MINNEAPOLIS (WCCO) — By August 2016, people with intractable pain will be considered for Minnesota’s medical marijuana program. The Department of Health added that qualifying condition on Wednesday saying it was “the compassionate choice.” Intractable pain now joins nine other conditions approved by the Department of Health, including seizures, spasms and certain kinds of cancers.

But, what is intractable pain? Good Question.

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“Intractable pain is severe or relenting or present most of the time,” said Dr. James Welters, a family medicine doctor with Northwest Family Physicians. “It interferes with daily activities, sleeping, taking care of family, kids, working.”

Intractable pain is different from chronic pain, which reportedly affects up to 40 percent of people at some point in their lives. Chronic pain is defined as any kind of pain that goes on for more than three to six months. Intractable pain, on the other hand, can’t be cured.

“For a lot of people, it takes over their lives,” said Dr. Welters.

The 2014 Minnesota Medical Cannabis Law specifically defines intractable pain as a condition “in which the cause of the pain cannot be removed or otherwise treated with the consent of the patient and in , which, in the generally accepted course of medical practice, no relief or cure of the cause of the pain is possible, or none has been found after reasonable efforts.”

Patrick McCllelan is an example of a patient with intractable pain. His rare form of muscular dystrophy leaves him with severe muscles spasms all over his body for more than a decade. He takes 32 pills a day, but that only dulls his pain to a point.

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“I think people can relate to a very bad Charley horse in your leg,” McClellan said. “Take that pain, multiply times ten different muscles going off.”

Doctors says it’s hard to measure exactly how many people are affected with intractable pain because it can be caused by so many things, including injuries, car accidents, multiple sclerosis, rheumatoid arthritis, some chronic abdominal conditions or daily migraine headaches. The department of health doesn’t have a good sense of how many more people will come to the state’s program due to the changes. LeafLine Lab’s CEO Manny Munson-Regala says a reasonable estimate garnered from other state’s programs would be two to ten times more than every other condition.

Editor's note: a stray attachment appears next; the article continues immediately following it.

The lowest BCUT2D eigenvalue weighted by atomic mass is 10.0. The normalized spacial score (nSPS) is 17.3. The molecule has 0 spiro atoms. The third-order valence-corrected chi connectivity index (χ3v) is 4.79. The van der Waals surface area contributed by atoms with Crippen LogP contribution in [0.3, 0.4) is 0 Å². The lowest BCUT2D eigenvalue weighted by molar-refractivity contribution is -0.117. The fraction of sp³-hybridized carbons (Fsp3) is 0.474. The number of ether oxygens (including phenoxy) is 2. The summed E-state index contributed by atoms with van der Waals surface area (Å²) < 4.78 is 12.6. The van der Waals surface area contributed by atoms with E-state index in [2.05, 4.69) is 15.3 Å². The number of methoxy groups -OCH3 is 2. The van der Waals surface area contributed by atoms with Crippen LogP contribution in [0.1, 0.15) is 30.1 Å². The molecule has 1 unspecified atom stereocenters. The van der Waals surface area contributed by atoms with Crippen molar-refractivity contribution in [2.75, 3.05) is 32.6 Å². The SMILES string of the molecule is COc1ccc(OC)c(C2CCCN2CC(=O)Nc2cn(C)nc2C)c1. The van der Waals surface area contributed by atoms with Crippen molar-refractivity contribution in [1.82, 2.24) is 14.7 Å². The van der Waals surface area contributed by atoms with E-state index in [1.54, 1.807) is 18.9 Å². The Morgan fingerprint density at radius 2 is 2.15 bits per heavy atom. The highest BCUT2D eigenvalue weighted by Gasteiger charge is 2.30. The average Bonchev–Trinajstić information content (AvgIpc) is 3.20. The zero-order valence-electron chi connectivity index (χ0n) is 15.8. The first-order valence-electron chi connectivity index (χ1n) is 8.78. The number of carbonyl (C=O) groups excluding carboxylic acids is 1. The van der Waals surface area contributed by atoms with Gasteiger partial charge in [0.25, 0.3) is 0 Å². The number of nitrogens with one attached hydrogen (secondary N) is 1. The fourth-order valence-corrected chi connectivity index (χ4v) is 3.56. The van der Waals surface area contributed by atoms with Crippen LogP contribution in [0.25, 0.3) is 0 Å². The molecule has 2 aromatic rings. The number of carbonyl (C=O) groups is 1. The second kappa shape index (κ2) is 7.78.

Though the definition is specified in the law, the Department of Health said the decision on whether to apply for medical marijuana certification will be left to the patient and his or her doctor.

“It’s about the clinician knowing the patient well enough that they know how much pain is impacting that person’s life,” said Dr. Tom Arneson, research manager of the MN Department of Health’s Office of Medical Cannabis.

Dr. Welters’ practice is not enrolled in the state’s medical cannabis program, but says he would take a number of factors into consideration were a patient to inquire about it. He would review what’s already been tried, what the patient is doing now, underlying conditions and any history of chemical dependency, anxiety or depression.

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“Ultimately, you have to trust the patient when they describe how much pain they’re having,” he said.

Heather Brown